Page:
One family member then goes down to the SP office with the signed document to “settle” the matter, and a technician would be sent to reconnect the utilities the same day. Andrew said that the SP office usually asked them to pay in full, but because the family could not, they would “pay something, like anything” and their utilities would be reconnected.
“There were times my entire family survived on my mother’s $600-$800 salary as a part-time worker in Yoshinoya to pay the bills,” said Andrew.
Lack of compassion from SingPower
The family owed SP $2000+ in utilities, and they had kept to their latest repayment plan of $250 monthly. However, once they missed just 1 month’s payment last year, an SP representative was sent to disconnect the supply in January.
Andrew recounts that that day, the technician had rang the doorbell, but because his father was in the toilet, no one came to the door. The SP rep thus proceeded to disconnect the supply.
Halfway while Andrew’s father was doing his business, the light in the toilet went off. Realising that the electricity had been cut off, Andrew’s father rushed out of the toilet in a panic and pleaded with him, saying that he’d sign whatever was needed, as long as the electricity was reconnected. But Andrew said that this time there was no discussion and no immediate reconnection.
“The man didn’t even want my father to sign anything, he just repeated again and again, ‘I’m sorry sir, I’m just doing my job’, and asked us to go down to the SP office to settle with them,” said Andrew.
“What kind of system has created an employee that fears the system so much that he doesn’t even dare to go beyond what he was told he was supposed to do?”, said Andrew. Upset, he called the SP Customer Service Centre.
“Where’s all the compassion in all this? I’ve been through all this before, I know the procedure,” said Andrew. He explained to the customer service officer that the previous reps had always discussed the issue with them, and had always reconnected their supply. In response, said Andrew, the SP Customer Service Officer “proceeded to give (him) an education on what is supposed to happen” and repeated the procedure that Andrew already knew, reiterating that if nobody answered the door, they have a right to disconnect the power immediately.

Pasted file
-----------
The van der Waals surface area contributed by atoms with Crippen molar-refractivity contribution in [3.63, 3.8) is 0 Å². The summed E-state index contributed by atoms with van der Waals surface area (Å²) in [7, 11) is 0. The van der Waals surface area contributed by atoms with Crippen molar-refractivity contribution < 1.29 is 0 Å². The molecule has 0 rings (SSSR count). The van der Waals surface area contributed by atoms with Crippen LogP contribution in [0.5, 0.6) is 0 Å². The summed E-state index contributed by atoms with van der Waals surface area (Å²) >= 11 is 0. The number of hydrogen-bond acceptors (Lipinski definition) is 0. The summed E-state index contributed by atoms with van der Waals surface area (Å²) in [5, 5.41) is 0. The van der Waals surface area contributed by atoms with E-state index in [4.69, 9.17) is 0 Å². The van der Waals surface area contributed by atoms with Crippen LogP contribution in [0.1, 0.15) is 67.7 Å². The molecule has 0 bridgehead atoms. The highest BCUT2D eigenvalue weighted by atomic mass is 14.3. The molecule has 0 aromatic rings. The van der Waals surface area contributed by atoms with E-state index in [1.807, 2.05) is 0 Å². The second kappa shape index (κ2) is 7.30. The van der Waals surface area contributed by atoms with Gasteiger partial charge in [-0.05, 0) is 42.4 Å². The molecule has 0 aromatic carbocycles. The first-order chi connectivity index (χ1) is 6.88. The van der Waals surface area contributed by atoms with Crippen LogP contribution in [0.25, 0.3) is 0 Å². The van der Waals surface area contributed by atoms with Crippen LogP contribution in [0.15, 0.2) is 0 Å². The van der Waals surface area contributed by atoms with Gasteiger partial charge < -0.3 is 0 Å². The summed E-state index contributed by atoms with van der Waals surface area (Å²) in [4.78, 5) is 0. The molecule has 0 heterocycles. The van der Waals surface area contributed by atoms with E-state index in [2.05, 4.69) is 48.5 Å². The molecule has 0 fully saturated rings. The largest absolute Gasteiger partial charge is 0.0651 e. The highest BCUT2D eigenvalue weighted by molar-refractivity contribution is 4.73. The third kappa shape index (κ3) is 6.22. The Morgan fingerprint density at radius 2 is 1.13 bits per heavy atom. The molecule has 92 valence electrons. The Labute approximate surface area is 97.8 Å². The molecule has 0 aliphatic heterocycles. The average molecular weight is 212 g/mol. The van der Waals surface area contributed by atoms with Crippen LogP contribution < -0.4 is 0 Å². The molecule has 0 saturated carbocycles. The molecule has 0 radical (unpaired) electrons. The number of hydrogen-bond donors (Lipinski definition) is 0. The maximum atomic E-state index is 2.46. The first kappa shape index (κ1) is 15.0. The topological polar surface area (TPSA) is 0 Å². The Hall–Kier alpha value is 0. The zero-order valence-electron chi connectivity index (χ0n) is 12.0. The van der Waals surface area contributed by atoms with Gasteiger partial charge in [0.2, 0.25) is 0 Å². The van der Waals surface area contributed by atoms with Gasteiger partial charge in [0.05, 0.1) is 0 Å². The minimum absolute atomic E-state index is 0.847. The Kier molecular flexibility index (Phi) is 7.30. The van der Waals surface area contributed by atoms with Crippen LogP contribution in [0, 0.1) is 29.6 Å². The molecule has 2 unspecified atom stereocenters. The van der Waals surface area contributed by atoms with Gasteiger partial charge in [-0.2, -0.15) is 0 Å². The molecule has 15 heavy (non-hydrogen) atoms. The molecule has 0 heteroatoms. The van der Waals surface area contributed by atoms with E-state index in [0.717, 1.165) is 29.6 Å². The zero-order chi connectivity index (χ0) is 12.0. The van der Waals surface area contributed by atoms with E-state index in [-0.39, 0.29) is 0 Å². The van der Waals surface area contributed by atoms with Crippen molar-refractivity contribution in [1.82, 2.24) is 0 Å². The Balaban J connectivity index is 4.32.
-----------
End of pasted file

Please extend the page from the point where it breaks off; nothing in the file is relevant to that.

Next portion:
“I told them, ‘I know the procedure. But why the previous people who came to disconnect can be compassionate, just sign the paper and they’ll reconnect immediately? Why not this time?”, he asks.
It was evident that the talk with SP was fruitless, for Andrew said that his father was soon served a letter demanding payment by 5 Feb with no exceptions.
Andrew added that the amount was originally in arrears for $2000+, but as of Jan it had been paid down to $700+.
“That shows our effort since we made our first arrangement with SP that we pay, every month,” said Andrew. He said that they always paid the current charges plus a bit more to offset the original debt. The $700+ would have just taken a few more months to pay off.